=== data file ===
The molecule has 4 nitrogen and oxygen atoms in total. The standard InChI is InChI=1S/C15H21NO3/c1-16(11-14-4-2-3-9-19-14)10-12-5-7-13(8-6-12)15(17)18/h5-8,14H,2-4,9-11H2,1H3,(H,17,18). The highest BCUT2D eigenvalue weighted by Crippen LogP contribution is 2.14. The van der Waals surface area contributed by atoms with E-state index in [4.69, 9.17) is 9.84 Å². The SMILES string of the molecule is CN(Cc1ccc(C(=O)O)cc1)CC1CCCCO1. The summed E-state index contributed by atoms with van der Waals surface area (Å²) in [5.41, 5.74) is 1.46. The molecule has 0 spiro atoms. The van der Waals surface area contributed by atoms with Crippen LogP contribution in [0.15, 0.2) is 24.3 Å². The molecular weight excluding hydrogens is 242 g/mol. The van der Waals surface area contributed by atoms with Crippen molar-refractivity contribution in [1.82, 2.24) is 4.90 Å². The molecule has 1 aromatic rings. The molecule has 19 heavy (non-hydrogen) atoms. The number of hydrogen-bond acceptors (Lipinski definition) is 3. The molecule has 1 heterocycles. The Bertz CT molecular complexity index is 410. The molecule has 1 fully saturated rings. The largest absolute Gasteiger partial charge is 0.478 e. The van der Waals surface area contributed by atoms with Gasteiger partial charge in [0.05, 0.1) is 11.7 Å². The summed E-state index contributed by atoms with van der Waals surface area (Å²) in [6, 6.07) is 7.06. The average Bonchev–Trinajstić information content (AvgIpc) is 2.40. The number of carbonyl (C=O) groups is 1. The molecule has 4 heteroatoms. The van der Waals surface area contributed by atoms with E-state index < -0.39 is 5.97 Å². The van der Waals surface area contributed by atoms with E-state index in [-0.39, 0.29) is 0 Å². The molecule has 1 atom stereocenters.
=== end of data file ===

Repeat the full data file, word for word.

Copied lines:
The molecule has 4 nitrogen and oxygen atoms in total. The standard InChI is InChI=1S/C15H21NO3/c1-16(11-14-4-2-3-9-19-14)10-12-5-7-13(8-6-12)15(17)18/h5-8,14H,2-4,9-11H2,1H3,(H,17,18). The highest BCUT2D eigenvalue weighted by Crippen LogP contribution is 2.14. The van der Waals surface area contributed by atoms with E-state index in [4.69, 9.17) is 9.84 Å². The SMILES string of the molecule is CN(Cc1ccc(C(=O)O)cc1)CC1CCCCO1. The summed E-state index contributed by atoms with van der Waals surface area (Å²) in [5.41, 5.74) is 1.46. The molecule has 0 spiro atoms. The van der Waals surface area contributed by atoms with Crippen LogP contribution in [0.15, 0.2) is 24.3 Å². The molecular weight excluding hydrogens is 242 g/mol. The van der Waals surface area contributed by atoms with Crippen molar-refractivity contribution in [1.82, 2.24) is 4.90 Å². The molecule has 1 aromatic rings. The molecule has 19 heavy (non-hydrogen) atoms. The number of hydrogen-bond acceptors (Lipinski definition) is 3. The molecule has 1 heterocycles. The Bertz CT molecular complexity index is 410. The molecule has 1 fully saturated rings. The largest absolute Gasteiger partial charge is 0.478 e. The van der Waals surface area contributed by atoms with Gasteiger partial charge in [0.05, 0.1) is 11.7 Å². The summed E-state index contributed by atoms with van der Waals surface area (Å²) in [6, 6.07) is 7.06. The average Bonchev–Trinajstić information content (AvgIpc) is 2.40. The number of carbonyl (C=O) groups is 1. The molecule has 4 heteroatoms. The van der Waals surface area contributed by atoms with E-state index < -0.39 is 5.97 Å². The van der Waals surface area contributed by atoms with E-state index in [-0.39, 0.29) is 0 Å². The molecule has 1 atom stereocenters.